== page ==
The 4 April 1905 Kangra earthquake, magnitude Mw∼8, killed 18,815 people and strongly affected two different areas, one extending from Kangra to Kulu‐Lahaul and the other around Dehradun (Fig. 1b). The Kangra area felt a maximum intensity of X (Rossi–Forrel), and Dehradun had a maximum intensity of VIII. The maximum damage was concentrated around Kangra–Dharamsala and the area to its east including Mandi and Kulu‐Lahaul (Middlemiss, 1910). Reevaluation of seismograms of the A.D. 1905 event gave a revised magnitude of Mw 7.8 (Ambraseys and Bilham, 2000). The Kangra earthquake is thought to have triggered the Dehradun event with deep (∼40 km) focus (Hough et al., 2005). The Bajreshwari (Kangra) temple has a well‐recorded history of about 1000 years. Mahmud Ghaznavi, who ruled Afghanistan and parts of Iran and northwest India, invaded Nagarkot (now Kangra) in A.D. 1008 and plundered the temple wealth. The main temple at Kangra Bhawan was totally collapsed, and the Kangra fort wall was tilted to the north by the 1905 Kangra earthquake, as documented in photographs (Fig. 9a,b) by Middlemiss (1910). The Bakloh cantt, 21 km southwest of Chamba and 51 km northwest of Kangra, was a training center of Gurkha riflemen where no damage was reported. North of the Dhauladhar range in the Ravi catchment area of the state of Chamba, great damage was reported from the Bharmour area, whereas the state capital of Chamba remained unaffected (Negi, 1963). The rupture parameters of the A.D. 1905 earthquake estimated through remeasurements of historical triangulation points in the area indicate a 100×55 km rupture, extending toward the southeast and dipping northeast with ∼4 m slip. The southern extent of this rupture is interpreted to coincide with the Jawalamukhi thrust (Wallace et al., 2005). The instrumental‐recorded microseismicity obtained through the Wadia Institute of Himalayan Geology network suggests a ramp beneath the Dhauladhar range and a flat base beneath the Chamba sequence (Thakur et al., 2000; Kumar et al., 2009). Malik et al. (2015) identified a right‐lateral strike‐slip fault, the Kangra Valley fault, located 65 km north of the Himalayan front in the Kangra reentrant and proposed it as a surface rupture of the 1905 Kangra earthquake with the epicenter in the Kangra Valley.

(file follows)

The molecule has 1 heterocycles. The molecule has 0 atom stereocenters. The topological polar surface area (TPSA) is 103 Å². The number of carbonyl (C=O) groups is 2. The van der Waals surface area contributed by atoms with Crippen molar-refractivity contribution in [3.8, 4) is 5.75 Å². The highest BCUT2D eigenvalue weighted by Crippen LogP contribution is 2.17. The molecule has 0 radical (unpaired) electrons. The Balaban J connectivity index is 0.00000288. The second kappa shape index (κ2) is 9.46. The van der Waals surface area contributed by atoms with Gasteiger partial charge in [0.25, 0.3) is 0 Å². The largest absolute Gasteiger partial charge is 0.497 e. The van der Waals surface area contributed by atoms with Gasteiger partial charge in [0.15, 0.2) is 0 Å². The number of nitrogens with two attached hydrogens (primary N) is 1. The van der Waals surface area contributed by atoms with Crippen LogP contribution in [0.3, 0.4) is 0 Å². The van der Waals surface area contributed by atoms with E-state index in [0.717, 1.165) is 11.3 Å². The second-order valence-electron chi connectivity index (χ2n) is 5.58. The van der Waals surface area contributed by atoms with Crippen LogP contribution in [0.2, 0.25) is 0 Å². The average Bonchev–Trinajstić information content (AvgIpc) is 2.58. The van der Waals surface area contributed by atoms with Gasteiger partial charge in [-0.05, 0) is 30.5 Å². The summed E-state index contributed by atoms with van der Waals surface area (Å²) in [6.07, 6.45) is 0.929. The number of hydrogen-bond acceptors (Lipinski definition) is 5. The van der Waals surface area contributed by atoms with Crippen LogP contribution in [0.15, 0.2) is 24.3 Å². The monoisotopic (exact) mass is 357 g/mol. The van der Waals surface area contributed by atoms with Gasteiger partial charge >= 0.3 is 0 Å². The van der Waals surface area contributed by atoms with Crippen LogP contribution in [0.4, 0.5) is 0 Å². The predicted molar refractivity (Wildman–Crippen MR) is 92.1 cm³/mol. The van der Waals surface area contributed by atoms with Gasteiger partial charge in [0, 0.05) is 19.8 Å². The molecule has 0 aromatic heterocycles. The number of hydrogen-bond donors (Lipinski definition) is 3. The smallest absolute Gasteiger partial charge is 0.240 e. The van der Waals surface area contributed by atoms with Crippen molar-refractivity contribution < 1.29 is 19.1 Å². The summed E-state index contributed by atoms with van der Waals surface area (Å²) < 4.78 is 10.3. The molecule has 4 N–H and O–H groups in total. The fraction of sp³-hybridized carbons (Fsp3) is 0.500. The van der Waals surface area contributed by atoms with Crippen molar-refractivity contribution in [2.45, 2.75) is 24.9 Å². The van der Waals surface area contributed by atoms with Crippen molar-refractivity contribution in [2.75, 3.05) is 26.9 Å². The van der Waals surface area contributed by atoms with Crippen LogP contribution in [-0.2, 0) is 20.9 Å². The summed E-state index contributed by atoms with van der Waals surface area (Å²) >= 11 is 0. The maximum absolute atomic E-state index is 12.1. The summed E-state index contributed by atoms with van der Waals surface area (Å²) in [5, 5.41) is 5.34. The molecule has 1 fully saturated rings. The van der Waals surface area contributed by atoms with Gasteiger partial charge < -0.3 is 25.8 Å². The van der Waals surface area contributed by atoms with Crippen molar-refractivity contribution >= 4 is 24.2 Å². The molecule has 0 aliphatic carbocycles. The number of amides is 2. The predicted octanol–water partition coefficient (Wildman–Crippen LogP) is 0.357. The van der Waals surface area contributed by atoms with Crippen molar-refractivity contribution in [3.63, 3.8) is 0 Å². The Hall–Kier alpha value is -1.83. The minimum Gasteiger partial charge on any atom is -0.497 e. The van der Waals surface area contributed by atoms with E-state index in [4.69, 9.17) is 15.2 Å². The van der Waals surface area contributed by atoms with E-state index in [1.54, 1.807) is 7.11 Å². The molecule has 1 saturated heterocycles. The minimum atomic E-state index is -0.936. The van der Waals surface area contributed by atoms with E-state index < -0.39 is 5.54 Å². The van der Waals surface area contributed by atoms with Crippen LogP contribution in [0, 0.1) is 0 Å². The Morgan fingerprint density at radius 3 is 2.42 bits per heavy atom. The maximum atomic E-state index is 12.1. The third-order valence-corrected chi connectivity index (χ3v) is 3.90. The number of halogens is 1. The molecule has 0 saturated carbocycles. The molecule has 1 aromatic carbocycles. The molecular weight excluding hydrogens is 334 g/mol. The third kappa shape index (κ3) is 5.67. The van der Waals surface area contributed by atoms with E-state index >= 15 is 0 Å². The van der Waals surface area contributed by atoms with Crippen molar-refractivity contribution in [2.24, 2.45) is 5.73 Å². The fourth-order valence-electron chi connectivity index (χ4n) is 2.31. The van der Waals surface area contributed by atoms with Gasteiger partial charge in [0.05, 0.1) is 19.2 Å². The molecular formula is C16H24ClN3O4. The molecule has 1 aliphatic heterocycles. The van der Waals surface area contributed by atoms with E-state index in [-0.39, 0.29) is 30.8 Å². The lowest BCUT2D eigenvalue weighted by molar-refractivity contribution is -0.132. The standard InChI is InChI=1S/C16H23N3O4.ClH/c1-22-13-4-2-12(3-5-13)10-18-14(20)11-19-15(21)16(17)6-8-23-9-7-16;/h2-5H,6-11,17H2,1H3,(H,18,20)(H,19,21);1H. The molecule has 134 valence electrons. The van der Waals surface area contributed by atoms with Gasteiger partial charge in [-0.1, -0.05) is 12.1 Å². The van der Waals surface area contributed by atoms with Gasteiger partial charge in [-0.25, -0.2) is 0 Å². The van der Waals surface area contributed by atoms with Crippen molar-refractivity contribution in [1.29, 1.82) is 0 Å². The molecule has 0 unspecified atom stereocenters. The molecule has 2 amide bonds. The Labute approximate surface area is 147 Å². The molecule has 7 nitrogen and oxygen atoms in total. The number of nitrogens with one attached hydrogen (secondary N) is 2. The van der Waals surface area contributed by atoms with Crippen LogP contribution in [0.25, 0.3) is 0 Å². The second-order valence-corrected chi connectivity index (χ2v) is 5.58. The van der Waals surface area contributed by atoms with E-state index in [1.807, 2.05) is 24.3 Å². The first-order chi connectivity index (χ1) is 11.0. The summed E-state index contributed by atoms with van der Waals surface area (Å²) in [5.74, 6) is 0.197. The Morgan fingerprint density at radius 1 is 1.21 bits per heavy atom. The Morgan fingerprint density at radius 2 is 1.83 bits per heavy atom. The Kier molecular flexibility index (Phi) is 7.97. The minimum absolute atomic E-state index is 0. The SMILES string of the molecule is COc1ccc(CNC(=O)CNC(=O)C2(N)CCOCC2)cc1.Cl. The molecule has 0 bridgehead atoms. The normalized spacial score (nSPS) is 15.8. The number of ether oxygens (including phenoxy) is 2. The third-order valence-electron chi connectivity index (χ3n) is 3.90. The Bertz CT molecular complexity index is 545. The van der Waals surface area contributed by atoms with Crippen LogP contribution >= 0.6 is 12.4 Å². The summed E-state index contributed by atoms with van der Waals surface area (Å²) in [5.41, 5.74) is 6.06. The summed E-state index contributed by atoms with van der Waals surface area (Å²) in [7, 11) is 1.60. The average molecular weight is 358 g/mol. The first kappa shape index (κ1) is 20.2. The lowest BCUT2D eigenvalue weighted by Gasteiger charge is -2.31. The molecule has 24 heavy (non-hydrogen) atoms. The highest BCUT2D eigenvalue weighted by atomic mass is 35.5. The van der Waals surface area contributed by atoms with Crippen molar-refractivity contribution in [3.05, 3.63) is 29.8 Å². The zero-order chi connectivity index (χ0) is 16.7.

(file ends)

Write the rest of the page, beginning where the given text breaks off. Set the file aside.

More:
DISCUSSION AND CONCLUSION